558 N. Main St., Prineville, OR 97754 | (541) 447-6205
You can’t drive . . . 55
Increased cross traffic at Millican and Tom McCall roads on Highway 126 has led to a slower speed limit
The City of Prineville recently requested a 45 miles-per-hour speed limit for a stretch of Highway 126 that includes intersections with Tom McCall and George Millican roads. The digital driver feedback signs are meant to draw additional attention to the speed limit change and slow drivers down.
March 07, 2013
Anyone who has recently driven Highway 126 at the top of the grade west of Prineville has undoubtedly noticed some changes in the speed limit.
They may have also wondered why the decision was made – and why the speed limit changes so many times in such a short stretch of highway.
What may leave drivers a bit perplexed is that the speed limit changes three times in a 1.7-mile span. Driving eastbound it drops from 55 miles per hour to 45, then goes back up to 55, and then drops again to 45. Going westbound out of Prineville, it follows the same pattern, but starts at 45 miles per hour and ends at 55.
The City of Prineville recently asked the Oregon Department of Transportation (ODOT) to change the speed limit on the highway between the Tom McCall Road and George Millican Road intersections from 55 miles per hour to 45.
“It is a safety measure until we get some kind of improvements at Tom McCall,” said Josh Smith, the City’s senior planner. “It was something we could get ODOT to do now.”
The safety measures became necessary because the construction taking place at the Facebook and Apple data centers has increased traffic in the area.
“The reason that we kept it 55 is that what we have found is that if we lower the speed limit, if we post a sign that says 45, people violate,” said ODOT public affairs specialist Peter Murphy. “It becomes kind of background noise.”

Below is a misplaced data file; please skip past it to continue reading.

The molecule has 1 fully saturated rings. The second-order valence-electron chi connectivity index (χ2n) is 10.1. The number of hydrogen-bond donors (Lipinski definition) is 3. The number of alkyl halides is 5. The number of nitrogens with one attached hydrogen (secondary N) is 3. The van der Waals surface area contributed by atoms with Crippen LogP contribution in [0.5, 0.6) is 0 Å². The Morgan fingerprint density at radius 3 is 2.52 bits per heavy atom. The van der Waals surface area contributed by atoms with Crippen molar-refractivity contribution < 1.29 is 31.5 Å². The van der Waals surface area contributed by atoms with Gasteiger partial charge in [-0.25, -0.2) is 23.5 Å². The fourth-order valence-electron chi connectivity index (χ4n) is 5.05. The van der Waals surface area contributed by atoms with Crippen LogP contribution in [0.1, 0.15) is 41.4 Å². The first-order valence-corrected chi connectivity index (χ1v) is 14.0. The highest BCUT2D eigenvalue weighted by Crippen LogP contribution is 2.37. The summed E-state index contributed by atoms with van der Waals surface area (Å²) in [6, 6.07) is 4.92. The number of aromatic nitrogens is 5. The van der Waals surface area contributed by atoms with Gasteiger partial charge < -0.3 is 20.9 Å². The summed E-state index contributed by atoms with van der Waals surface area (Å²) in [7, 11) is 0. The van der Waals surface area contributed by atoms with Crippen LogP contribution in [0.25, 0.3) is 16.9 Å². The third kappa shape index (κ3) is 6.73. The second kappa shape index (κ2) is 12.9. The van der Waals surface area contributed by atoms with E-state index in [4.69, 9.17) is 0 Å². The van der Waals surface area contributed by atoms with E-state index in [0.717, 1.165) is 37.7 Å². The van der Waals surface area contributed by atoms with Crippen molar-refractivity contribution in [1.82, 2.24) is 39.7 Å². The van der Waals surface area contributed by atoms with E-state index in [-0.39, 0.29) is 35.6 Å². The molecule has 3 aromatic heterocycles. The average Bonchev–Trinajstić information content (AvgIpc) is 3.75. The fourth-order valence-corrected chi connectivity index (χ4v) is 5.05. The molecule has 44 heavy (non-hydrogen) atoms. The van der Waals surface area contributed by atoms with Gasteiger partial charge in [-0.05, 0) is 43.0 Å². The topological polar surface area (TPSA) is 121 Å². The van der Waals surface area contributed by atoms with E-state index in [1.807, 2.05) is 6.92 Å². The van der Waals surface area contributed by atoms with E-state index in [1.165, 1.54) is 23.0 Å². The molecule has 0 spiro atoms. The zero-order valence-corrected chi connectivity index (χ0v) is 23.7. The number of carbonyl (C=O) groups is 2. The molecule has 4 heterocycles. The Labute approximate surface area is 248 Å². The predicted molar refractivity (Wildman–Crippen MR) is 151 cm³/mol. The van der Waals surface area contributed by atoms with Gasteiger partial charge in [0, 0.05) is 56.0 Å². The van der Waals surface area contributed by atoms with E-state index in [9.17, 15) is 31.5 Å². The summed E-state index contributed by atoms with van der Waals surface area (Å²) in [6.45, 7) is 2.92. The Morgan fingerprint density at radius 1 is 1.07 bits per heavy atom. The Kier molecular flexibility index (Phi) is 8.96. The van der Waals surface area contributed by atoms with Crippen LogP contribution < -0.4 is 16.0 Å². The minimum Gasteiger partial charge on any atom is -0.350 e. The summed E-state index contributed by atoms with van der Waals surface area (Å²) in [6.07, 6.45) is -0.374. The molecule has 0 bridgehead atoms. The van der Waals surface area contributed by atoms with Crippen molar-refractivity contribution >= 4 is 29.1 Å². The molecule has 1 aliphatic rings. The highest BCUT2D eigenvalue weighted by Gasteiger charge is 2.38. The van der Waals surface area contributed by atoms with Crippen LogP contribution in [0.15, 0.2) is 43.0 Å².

He went on to explain that people tend to take more notice of the speed limit changes when they go from 55 miles per hour to 45, then back to 55, the way many speed zones do.
“It’s that or bells and whistles, and lights and sirens and that kind of thing,” Murphy quipped.
While the speed limit changes frequently, Prineville Police Captain Michael Boyd said they do not plan to treat the portion of highway as a speed trap.
“I do know that the places where it is 45, that’s a safe speed,” he said. “We have had some pretty serious collisions at the intersection of [Tom McCall Road] and the highway. So anything we can do to calm traffic down there is a good thing as far as we are concerned.”
When the City asked for the new speed zone, they requested the inclusion of driver feedback signs to draw more attention to the change. The digital signs occupy the same posts as the 45 mile per hour signs and tell people how fast they are driving.
“When they see their speed, they slow down,” Smith said. “It’s just a natural response.”
The City will retain the new speed zone until they upgrade the Tom McCall intersection to improve its safety. Smith said they would like to at minimum add right and left turn lanes, but hope to do more than that if they can afford to.
They have considered installing either a traffic signal or a roundabout at the intersection, both of which cost about $5 million. Of those two, they would prefer a roundabout.
“It (a traffic signal) is not as safe, and you do have to stop traffic,” he said, “whereas a roundabout, you can keep moving.”
Smith said that the roundabout would be designed for higher speeds and would be built large enough to accommodate vehicles the size of a large truck.
The City is currently updating its Transportation System Plan, and once they complete it, the document will include a plan for the Tom McCall intersection. Meanwhile, they have applied for funding through the State Transportation Improvement Plan to pay for whatever solution they choose.
However, it appears that the temporary speed zone will stick around for the next few years, as construction on the intersection may have to wait until the latter part of this decade.
“The funds we are applying for through the State Transportation Improvement Plan would not be available until 2016-2018,” said City Planning Director Scott Edelman. “The City, (Crook) County and ODOT are looking at beginning the design work prior to that time in order to expedite the process if we do receive the funds.”